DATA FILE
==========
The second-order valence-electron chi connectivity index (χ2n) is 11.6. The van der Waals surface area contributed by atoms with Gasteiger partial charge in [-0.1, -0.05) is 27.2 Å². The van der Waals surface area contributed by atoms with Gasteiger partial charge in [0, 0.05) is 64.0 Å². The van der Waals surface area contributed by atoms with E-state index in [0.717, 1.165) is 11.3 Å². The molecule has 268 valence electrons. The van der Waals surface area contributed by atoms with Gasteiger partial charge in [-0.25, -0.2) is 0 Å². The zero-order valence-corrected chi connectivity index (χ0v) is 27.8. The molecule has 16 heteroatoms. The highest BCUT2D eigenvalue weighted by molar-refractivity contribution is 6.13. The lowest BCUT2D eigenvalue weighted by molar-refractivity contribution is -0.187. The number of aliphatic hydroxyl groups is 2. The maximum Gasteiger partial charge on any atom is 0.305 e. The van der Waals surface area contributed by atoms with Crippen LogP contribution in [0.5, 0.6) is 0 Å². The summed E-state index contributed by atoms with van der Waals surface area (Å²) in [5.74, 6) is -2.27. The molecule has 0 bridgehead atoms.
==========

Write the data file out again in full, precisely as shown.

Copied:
The second-order valence-electron chi connectivity index (χ2n) is 11.6. The van der Waals surface area contributed by atoms with Gasteiger partial charge in [-0.1, -0.05) is 27.2 Å². The van der Waals surface area contributed by atoms with Gasteiger partial charge in [0, 0.05) is 64.0 Å². The van der Waals surface area contributed by atoms with E-state index in [0.717, 1.165) is 11.3 Å². The molecule has 268 valence electrons. The van der Waals surface area contributed by atoms with Gasteiger partial charge in [-0.25, -0.2) is 0 Å². The zero-order valence-corrected chi connectivity index (χ0v) is 27.8. The molecule has 16 heteroatoms. The highest BCUT2D eigenvalue weighted by molar-refractivity contribution is 6.13. The lowest BCUT2D eigenvalue weighted by molar-refractivity contribution is -0.187. The number of aliphatic hydroxyl groups is 2. The maximum Gasteiger partial charge on any atom is 0.305 e. The van der Waals surface area contributed by atoms with Crippen LogP contribution in [0.5, 0.6) is 0 Å². The summed E-state index contributed by atoms with van der Waals surface area (Å²) in [5.74, 6) is -2.27. The molecule has 0 bridgehead atoms.